After A Life Crisis Paces Has Taken Control Of His Mental Well-Being That's Led Him (Back) To The World Of Punk-Rock

Australian artist Paces returns with new single 'Adrift'.
National Music Editor, based in Brisbane, Australia.
'Passionate about true crime docos, the Swannies, golf and sleep, I’ve been writing about music for 20-plus years. What I’ve learnt? There’s two types of music – good and bad.’

To an outside observer, the professional life of Australian electronic artist-producer Paces seems idyllic.

Not only a regular of the festival circuit the past decade-plus (Splendour, Beyond The Valley, Field Day and a stack more), Paces back catalogue has accrued 40M streams globally.

Add two studio albums – 2016's 'Vacation' and 2018's 'ZAG' – featuring collabs with everyone from Jess Kent, Guy Sebastian, Oliver Tank to Bonde Do Role, CLYPSO, Doolie and others, and it's clear to everyone that Paces is a stalwart of Australia's indie music scene.

Though for Paces (Mikey Perry), his life reality was seen through a much different lens.

Diagnosed with severe anxiety a year prior to COVID turning everyone's life upside down, the onset of the pandemic grounded Mikey's ability to earn a living to a halt, which was compounded by becoming a single parent that led to his depression manifesting physically.

"I was struggling to do simple things like go to a grocery store or drive my car without having anxiety attacks," he admits.

"I was spiralling every day and despite exercising regularly, meditating, doing yoga, going to therapy every week, journaling etc., it just kept getting worse."

The low-point for Mikey was when he found himself not only not able to look after himself (mentally or physically), but his young son as well.

To arrest his downward spiral, he mastered his fear of using antidepressant medication (his thought process was he'd be a failure if he needed outside assistance to overcome his predicament) to take back the reins of his life.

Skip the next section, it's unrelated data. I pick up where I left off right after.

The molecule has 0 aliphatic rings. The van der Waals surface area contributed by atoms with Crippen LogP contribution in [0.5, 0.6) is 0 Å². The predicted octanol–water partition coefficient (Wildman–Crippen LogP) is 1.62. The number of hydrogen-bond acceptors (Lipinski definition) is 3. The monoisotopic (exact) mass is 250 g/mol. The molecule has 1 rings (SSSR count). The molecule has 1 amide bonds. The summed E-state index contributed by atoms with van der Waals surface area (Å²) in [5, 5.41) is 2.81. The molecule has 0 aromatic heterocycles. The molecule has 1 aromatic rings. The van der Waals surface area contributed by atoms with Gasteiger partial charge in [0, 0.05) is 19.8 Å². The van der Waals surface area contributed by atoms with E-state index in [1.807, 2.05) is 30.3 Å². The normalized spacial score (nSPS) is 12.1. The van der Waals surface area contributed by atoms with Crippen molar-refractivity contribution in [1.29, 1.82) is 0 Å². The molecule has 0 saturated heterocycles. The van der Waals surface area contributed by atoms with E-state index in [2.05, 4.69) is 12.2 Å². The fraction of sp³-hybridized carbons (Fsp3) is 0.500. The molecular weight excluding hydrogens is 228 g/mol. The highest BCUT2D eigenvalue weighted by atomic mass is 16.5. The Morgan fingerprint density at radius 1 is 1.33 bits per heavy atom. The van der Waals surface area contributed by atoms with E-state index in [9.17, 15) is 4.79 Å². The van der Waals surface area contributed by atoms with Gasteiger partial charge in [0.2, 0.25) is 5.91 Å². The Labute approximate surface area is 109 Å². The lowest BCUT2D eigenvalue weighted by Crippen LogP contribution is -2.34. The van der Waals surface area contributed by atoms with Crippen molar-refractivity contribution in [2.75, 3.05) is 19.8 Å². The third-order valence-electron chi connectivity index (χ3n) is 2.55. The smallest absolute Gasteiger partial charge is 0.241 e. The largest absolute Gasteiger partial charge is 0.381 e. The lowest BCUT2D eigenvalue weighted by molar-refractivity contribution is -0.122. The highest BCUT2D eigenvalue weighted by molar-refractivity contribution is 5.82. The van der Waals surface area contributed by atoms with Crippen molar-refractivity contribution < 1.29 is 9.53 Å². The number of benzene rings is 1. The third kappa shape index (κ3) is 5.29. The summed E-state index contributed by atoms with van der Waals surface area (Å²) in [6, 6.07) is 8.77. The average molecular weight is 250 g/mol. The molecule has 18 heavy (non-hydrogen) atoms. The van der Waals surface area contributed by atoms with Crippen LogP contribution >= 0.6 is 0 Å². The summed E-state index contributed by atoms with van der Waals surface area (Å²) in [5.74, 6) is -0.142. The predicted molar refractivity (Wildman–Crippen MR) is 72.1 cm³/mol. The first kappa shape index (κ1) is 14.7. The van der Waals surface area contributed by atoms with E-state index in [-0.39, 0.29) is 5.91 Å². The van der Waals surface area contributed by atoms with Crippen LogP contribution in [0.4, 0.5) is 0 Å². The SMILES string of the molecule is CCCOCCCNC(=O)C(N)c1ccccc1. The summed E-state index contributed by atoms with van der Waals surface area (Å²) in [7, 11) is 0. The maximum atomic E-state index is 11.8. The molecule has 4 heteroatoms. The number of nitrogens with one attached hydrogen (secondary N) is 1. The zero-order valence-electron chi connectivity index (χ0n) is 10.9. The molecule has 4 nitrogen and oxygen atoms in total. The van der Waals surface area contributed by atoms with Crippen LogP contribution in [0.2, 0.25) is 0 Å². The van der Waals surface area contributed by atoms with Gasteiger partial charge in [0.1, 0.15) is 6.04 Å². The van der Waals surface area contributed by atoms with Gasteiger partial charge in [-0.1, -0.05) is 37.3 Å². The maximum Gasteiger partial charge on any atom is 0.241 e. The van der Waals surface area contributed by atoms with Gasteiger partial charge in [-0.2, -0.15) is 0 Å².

"I was at rock bottom. At that point, I relented and started taking antidepressants. They helped with the anxiety a lot and gave me a foothold to start climbing out of the pit I was in."

This led to a renewed interest in creating music and a time-warp of sorts as Mikey threw himself back into the world of punk rock he first fell in love as a kid. He also began singing on his own material for the first time ever.

"It's been super cathartic," Paces admits. "At the moment I kind of feel like nothing matters, which has been a refreshing headspace to make music from."

The first sample of this new chapter for Paces is the Blink-182 flavoured sonic-attack that is 'Adrift' whose lyrics offer a deeply personal insight into the life hurdles Mikey has (and continues to) overcome.

The commercial success you've achieved as an artist; how do you correlate all of those moments (that to an outsider seem perfect and highly desirable) with your own mental well-being and the need to make sure that you're maintaining the best version of yourself and that you don't self-sabotage your own joy and desire for life?
It's tough; you have to sacrifice so much when music is your main priority.

I'm naturally a bit of an introvert so it's always been difficult for me to be a kind of public person, and that has definitely taken its toll over the years. I've tried to prioritise my physical and mental health, which has protected me somewhat. But now my son is my main priority which I think is a more sustainable outlook.

I still love music just as much and plan to keep doing it, but I just can't be so 'live by the sword/ die by the sword' about it anymore.

The onset of the pandemic and the financial fallout that created highlighted your own struggles with depression and anxiety that was somewhat shielded when you had full-time work to occupy yourself; how severe did your mental outlook get during the early months of the pandemic?
Pretty severe!

I had been diagnosed with severe anxiety a year or so earlier but everything went into high gear at the start of the pandemic. I was coming to terms with being a single parent and losing my career and all this other stuff. Depression set in and the anxiety got really bad.

Eventually it manifested itself physically with a case of post-viral fatigue syndrome which kicked my ass for a few months. I didn't have the strength to do anything. I could barely even cook for myself, it was awful. I thought I was dying.

Becoming a single parent around this time can't have alleviated that stress-anxiety either, right?
Yeah, any one of those things would've been tough on their own but it was just unfortunate timing that everything lined up like that.

You were trialling a host of different methods to combat your headspace: diet and exercise, meditation, yoga, therapy – without any success. Was that compounding the stress you were enduring knowing you were doing you best to get through each day but still failing?
Yeah absolutely, I felt hopeless. I was doing so much but still just gradually getting worse. It was a horrible feeling.

What was the turning the point that led you to begin to take control back of your life; to be able to manage each day without feeling like you were failing at every hurdle?